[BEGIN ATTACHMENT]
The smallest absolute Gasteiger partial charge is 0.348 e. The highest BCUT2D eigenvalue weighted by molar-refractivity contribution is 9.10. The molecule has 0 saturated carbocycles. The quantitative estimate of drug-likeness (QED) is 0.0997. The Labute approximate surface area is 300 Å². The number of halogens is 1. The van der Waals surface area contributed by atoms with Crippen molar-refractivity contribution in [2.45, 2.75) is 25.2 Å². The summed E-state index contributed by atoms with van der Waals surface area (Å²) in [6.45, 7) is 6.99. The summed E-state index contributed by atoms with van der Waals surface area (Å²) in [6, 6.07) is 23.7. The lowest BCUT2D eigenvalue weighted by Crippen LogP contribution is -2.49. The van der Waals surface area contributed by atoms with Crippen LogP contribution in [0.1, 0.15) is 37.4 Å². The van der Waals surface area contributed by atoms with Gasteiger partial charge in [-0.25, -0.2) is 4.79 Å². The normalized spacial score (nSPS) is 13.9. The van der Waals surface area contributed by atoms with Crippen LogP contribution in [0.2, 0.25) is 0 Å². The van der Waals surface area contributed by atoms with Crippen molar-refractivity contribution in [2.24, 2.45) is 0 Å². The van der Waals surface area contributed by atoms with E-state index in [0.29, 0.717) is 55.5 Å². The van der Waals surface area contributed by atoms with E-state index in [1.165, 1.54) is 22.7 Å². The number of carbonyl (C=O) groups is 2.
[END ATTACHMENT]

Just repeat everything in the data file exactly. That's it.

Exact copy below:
The smallest absolute Gasteiger partial charge is 0.348 e. The highest BCUT2D eigenvalue weighted by molar-refractivity contribution is 9.10. The molecule has 0 saturated carbocycles. The quantitative estimate of drug-likeness (QED) is 0.0997. The Labute approximate surface area is 300 Å². The number of halogens is 1. The van der Waals surface area contributed by atoms with Crippen molar-refractivity contribution in [2.45, 2.75) is 25.2 Å². The summed E-state index contributed by atoms with van der Waals surface area (Å²) in [6.45, 7) is 6.99. The summed E-state index contributed by atoms with van der Waals surface area (Å²) in [6, 6.07) is 23.7. The lowest BCUT2D eigenvalue weighted by Crippen LogP contribution is -2.49. The van der Waals surface area contributed by atoms with Crippen LogP contribution in [0.1, 0.15) is 37.4 Å². The van der Waals surface area contributed by atoms with Gasteiger partial charge in [-0.25, -0.2) is 4.79 Å². The normalized spacial score (nSPS) is 13.9. The van der Waals surface area contributed by atoms with Crippen LogP contribution in [0.2, 0.25) is 0 Å². The van der Waals surface area contributed by atoms with Crippen molar-refractivity contribution in [2.24, 2.45) is 0 Å². The van der Waals surface area contributed by atoms with E-state index in [0.29, 0.717) is 55.5 Å². The van der Waals surface area contributed by atoms with E-state index in [1.165, 1.54) is 22.7 Å². The number of carbonyl (C=O) groups is 2.